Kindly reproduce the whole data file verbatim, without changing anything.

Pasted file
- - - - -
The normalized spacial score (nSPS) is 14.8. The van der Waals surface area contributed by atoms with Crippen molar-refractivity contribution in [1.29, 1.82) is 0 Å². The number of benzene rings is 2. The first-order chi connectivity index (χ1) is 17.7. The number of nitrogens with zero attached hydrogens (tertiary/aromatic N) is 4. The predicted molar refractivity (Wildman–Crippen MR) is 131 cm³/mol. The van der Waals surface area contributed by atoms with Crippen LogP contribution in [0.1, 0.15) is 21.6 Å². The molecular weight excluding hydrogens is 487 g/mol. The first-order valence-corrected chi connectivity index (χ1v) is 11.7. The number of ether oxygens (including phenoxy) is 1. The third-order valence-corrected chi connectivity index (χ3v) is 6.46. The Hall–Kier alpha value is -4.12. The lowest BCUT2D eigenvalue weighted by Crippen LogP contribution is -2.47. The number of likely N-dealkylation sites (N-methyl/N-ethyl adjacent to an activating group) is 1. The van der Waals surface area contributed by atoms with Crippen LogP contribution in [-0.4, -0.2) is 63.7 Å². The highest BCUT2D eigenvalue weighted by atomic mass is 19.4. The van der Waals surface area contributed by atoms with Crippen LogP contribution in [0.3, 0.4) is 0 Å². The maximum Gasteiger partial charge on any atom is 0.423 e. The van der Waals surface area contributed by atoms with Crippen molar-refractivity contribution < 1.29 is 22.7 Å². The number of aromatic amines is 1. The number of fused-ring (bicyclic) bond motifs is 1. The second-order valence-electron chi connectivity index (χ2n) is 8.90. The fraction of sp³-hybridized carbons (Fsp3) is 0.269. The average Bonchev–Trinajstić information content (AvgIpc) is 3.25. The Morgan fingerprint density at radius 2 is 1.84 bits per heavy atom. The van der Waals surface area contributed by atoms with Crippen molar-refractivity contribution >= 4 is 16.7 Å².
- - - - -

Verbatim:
The normalized spacial score (nSPS) is 14.8. The van der Waals surface area contributed by atoms with Crippen molar-refractivity contribution in [1.29, 1.82) is 0 Å². The number of benzene rings is 2. The first-order chi connectivity index (χ1) is 17.7. The number of nitrogens with zero attached hydrogens (tertiary/aromatic N) is 4. The predicted molar refractivity (Wildman–Crippen MR) is 131 cm³/mol. The van der Waals surface area contributed by atoms with Crippen LogP contribution in [0.1, 0.15) is 21.6 Å². The molecular weight excluding hydrogens is 487 g/mol. The first-order valence-corrected chi connectivity index (χ1v) is 11.7. The number of ether oxygens (including phenoxy) is 1. The third-order valence-corrected chi connectivity index (χ3v) is 6.46. The Hall–Kier alpha value is -4.12. The lowest BCUT2D eigenvalue weighted by Crippen LogP contribution is -2.47. The number of likely N-dealkylation sites (N-methyl/N-ethyl adjacent to an activating group) is 1. The van der Waals surface area contributed by atoms with Crippen LogP contribution in [-0.4, -0.2) is 63.7 Å². The highest BCUT2D eigenvalue weighted by atomic mass is 19.4. The van der Waals surface area contributed by atoms with Crippen LogP contribution in [0.3, 0.4) is 0 Å². The maximum Gasteiger partial charge on any atom is 0.423 e. The van der Waals surface area contributed by atoms with Crippen molar-refractivity contribution < 1.29 is 22.7 Å². The number of aromatic amines is 1. The number of fused-ring (bicyclic) bond motifs is 1. The second-order valence-electron chi connectivity index (χ2n) is 8.90. The fraction of sp³-hybridized carbons (Fsp3) is 0.269. The average Bonchev–Trinajstić information content (AvgIpc) is 3.25. The Morgan fingerprint density at radius 2 is 1.84 bits per heavy atom. The van der Waals surface area contributed by atoms with Crippen molar-refractivity contribution >= 4 is 16.7 Å².